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Silke Wiesner



Our group studies the molecular mechanisms underlying protein ubiquitylation using NMR spectroscopy, X-ray crystallography and biochemical methods. Many proteins localize in the cell to specific compartments and function only for a limited amount of time. To remove mislocalized or no longer required proteins ubiquitin, a ~10 kD protein, is attached to these proteins. The ubiquitylation reaction involves three enzymes whose exact catalytic mechanisms are unknown. Mutations in ubiquitylation enzymes give rise to severe cellular dysfunctions that cause numerous human diseases including cancer. We seek to understand how ubiquitylation enzymes function on an atomic level, how their activities are controlled and how ubiquitylation regulates cellular behavior.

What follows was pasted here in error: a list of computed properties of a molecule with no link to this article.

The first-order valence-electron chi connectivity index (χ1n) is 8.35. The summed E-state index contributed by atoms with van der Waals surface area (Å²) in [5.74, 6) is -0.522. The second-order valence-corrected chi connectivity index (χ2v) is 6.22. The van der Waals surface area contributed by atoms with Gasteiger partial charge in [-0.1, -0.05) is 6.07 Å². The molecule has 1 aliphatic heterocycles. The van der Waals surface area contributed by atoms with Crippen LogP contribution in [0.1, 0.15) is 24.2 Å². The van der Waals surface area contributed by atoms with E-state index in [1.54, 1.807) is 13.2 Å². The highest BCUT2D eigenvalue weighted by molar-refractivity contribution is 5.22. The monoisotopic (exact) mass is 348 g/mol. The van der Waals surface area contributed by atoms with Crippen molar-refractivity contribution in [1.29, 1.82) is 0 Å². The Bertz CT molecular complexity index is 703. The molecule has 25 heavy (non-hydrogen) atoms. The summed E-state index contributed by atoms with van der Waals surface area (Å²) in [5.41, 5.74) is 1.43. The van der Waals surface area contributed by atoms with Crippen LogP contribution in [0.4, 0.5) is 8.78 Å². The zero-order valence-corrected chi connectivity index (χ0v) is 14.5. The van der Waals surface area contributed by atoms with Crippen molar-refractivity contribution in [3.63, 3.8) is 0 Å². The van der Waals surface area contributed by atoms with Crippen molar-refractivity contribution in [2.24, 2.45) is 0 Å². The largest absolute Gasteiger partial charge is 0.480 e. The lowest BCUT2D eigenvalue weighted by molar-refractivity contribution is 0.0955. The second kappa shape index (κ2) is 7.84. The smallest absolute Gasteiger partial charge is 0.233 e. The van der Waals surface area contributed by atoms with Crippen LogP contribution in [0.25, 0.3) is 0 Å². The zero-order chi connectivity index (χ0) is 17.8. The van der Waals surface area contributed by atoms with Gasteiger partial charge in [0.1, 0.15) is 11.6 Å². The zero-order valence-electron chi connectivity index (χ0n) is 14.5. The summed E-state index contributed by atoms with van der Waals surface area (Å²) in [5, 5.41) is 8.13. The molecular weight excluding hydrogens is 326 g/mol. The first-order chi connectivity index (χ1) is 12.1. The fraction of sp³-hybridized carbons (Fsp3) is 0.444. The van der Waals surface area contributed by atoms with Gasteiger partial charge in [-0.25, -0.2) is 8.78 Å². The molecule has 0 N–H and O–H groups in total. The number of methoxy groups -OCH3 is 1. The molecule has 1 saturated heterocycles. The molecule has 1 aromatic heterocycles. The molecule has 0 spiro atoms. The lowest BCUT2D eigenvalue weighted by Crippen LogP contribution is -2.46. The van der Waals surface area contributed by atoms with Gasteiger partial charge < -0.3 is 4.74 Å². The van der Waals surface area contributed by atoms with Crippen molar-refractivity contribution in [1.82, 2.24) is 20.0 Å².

1998 - 2003: Undergraduate studies in Chemistry ("Vordiplom") and Biochemistry ("Diplom"), Free University of Berlin, Germany
1997 - 1998: Erasmus Exchange student at the Ecole Nationale Superieure de Chimie, Montpellier, France
1998: Diploma Thesis at Lund University, Sweden
1998 - 2003: Gruduate student at EMBL Heidelberg, Germany
2003: PhD, Free University of Berlin / EMBL Heidelberg
2003 - 2008: Postdoctoral fellow, Hospital for Sick Children, University of Toronto, Canada
2008 - 2017: Group Leader, Max Planck Institute for Developmental Biology, Tübingen, Germany
Since 2017: Group Leader / Lecturer, University of Regensburg, Germany


Ubiquitin-dependent Cell Signaling


Phone: +49-(0)941-943-7752


E-mail: Silke.Wiesner [at] ur.de